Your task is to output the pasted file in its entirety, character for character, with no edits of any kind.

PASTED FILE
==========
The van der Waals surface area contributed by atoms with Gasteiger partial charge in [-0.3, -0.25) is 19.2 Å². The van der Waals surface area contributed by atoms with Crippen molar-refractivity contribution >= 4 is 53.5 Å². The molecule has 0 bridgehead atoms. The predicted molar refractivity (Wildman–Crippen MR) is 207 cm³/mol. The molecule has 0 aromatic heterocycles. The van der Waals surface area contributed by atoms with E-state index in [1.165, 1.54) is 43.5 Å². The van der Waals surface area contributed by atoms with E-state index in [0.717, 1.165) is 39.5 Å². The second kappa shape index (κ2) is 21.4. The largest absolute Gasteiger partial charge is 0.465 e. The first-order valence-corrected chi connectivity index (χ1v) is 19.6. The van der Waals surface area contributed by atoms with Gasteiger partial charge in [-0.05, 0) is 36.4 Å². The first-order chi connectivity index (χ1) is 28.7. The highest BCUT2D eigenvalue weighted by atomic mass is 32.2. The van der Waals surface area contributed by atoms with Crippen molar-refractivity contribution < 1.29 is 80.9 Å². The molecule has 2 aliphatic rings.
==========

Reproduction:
The van der Waals surface area contributed by atoms with Gasteiger partial charge in [-0.3, -0.25) is 19.2 Å². The van der Waals surface area contributed by atoms with Crippen molar-refractivity contribution >= 4 is 53.5 Å². The molecule has 0 bridgehead atoms. The predicted molar refractivity (Wildman–Crippen MR) is 207 cm³/mol. The molecule has 0 aromatic heterocycles. The van der Waals surface area contributed by atoms with E-state index in [1.165, 1.54) is 43.5 Å². The van der Waals surface area contributed by atoms with E-state index in [0.717, 1.165) is 39.5 Å². The second kappa shape index (κ2) is 21.4. The largest absolute Gasteiger partial charge is 0.465 e. The first-order valence-corrected chi connectivity index (χ1v) is 19.6. The van der Waals surface area contributed by atoms with Gasteiger partial charge in [-0.05, 0) is 36.4 Å². The first-order chi connectivity index (χ1) is 28.7. The highest BCUT2D eigenvalue weighted by atomic mass is 32.2. The van der Waals surface area contributed by atoms with Crippen molar-refractivity contribution < 1.29 is 80.9 Å². The molecule has 2 aliphatic rings.